In Cowles's summary of the case, issued November 5, he noted that around February, Elinoff and Whitney's marriage hit a rocky patch and Elinoff began living at the smaller house, which he'd been renting out as an Airbnb. Elinoff often slept at Downer's house in Centennial, traveled for work, and sometimes slept at his wife's home, so there were plenty of times when he wasn't sleeping at the Raleigh Street house and could rent it out.
In March, Elinoff applied for a short-term rental operator license for the Raleigh house after realizing that he needed to do so in order to come into compliance with city regulations. In May, he signed the affidavit sent by the city. Two months later, police arrested Elinoff on the felony charge and his application was denied.
In his summary, Cowles said that Elinoff should have explained the circumstances of his personal life so that city officials understood why he was renting out a place that he still considered his primary residence. "One wishes in hindsight that Mr. Elinoff had reached out to explain the facts that came forth at the hearing, as they may well have come to the same conclusion that I have reached, hearing all of the evidence and facts that [the city] simply did not have," Cowles wrote.
Cowles concluded that Elinoff had not lied to the city on his application. "Weighing all of the evidence submitted at the hearing and the credibility of the testimony and witnesses, I find that from March 28, 2019, through July 2, 2019, Aaron Elinoff's primary residence — his place of return for housing — was [the house on Raleigh]," Cowles wrote.
Cowles did end up recommending a denial of Elinoff's appeal, based solely on the fact that Elinoff had since moved back in with his wife and admitted that he was now using the Tennyson Street house as his primary residence.
Although the Department of Excise and Licenses accepted Cowles's recommendation, director Ashley Kilroy pushed back against Cowles's conclusions about the merit of the original application.
"The Director finds that the hearing officer erred by making findings and conclusions about whether the Applicant made false or misleading statements in the Application," she wrote in her decision published December 11. "Moreover, the Director declines to adopt the hearing officer's findings and conclusions as to whether the Applicant attempted to influence a government official. The question of whether the Applicant attempted to influence a government official when submitting the Application is not a basis laid out in the Denial Order and the Director declines to adopt findings and conclusions relating to extraneous matters not at issue in the Hearing. Therefore, the hearing officer's findings on the credibility of witnesses or evidence presented and ultimate conclusions on attempts to influence a government official are not adopted."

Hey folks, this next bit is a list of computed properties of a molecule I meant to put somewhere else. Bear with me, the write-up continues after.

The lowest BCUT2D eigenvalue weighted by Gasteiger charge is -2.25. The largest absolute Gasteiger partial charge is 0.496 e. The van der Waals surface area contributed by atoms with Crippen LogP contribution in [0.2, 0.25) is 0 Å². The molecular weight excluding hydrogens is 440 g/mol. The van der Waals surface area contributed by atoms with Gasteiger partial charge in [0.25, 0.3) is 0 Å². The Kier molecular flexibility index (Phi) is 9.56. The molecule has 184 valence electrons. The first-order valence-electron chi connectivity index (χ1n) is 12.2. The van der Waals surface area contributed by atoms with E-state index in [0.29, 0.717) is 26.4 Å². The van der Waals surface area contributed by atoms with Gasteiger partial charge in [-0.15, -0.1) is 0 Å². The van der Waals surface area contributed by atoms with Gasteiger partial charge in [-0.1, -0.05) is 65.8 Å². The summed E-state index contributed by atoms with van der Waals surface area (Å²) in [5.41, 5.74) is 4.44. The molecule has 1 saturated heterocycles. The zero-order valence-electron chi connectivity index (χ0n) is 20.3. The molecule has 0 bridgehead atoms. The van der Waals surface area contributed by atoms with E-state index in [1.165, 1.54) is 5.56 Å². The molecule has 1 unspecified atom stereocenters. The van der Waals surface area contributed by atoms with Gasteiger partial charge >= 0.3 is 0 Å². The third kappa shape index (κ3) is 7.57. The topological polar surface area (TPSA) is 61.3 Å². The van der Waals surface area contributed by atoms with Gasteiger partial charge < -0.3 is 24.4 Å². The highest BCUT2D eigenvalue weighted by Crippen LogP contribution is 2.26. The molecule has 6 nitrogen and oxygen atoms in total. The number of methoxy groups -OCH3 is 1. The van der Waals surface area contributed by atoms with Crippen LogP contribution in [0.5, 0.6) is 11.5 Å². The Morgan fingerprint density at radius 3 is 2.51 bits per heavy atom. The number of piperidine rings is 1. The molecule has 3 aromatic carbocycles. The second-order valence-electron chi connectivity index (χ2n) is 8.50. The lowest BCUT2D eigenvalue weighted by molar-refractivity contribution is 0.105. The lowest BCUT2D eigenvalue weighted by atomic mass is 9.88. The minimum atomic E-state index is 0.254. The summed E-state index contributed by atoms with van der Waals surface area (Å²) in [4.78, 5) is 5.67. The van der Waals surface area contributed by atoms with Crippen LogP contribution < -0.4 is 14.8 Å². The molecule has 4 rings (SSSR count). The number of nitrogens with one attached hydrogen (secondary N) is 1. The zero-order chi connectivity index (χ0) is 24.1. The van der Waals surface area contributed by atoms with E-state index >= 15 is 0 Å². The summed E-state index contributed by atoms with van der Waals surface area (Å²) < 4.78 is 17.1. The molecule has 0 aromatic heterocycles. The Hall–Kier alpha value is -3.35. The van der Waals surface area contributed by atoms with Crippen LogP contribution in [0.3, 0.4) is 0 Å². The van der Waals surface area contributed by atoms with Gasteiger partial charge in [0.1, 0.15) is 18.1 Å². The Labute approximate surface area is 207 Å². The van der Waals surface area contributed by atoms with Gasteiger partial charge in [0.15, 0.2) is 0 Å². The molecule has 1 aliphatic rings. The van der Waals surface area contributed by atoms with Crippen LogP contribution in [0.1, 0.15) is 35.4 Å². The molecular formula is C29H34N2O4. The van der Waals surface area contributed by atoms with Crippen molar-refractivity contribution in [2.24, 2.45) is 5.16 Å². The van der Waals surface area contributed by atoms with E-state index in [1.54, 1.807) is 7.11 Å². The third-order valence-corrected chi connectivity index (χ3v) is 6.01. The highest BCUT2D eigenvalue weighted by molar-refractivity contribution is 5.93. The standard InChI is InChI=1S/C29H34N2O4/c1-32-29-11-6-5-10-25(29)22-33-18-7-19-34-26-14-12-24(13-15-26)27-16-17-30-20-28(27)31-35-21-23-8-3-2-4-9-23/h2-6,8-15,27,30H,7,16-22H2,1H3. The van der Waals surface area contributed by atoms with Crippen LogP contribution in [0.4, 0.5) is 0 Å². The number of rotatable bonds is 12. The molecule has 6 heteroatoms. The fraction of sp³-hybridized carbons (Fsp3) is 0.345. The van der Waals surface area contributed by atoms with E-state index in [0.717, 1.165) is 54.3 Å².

At the same time Cowles was considering the denial of Elinoff's application, the DA's office was looking into the the criminal charge against him. Ultimately, prosecutors decided that it could not be proven beyond a reasonable doubt, and asked the judge to dismiss the case.
"Denver prides itself in being progressive and 'woke' in regards to criminal justice reform, with the knowledge that you cannot incarcerate and felonize your way to a reduced crime rate," says Beller, Elinoff's attorney. "However, it is also the only city in the country that has felonized its citizens over something as ridiculous as short-term rental licenses. It is a hypocrisy in policy, and proves that the city is not ready to put their money where their mouth is. And innocent people like Mr. Elinoff are left in the dust of unchecked policies and practices that run over citizens with little care or thought. Thankfully, the DA did their due diligence and dismissed the case. But not before issuing a press release and plastering his photo across the world. In the end, the city has fewer people applying for a license. They’d say their ends justify their means. But their innocent citizens lose.”
Update: This story has been updated to include statements from Aaron Elinoff and David Beller.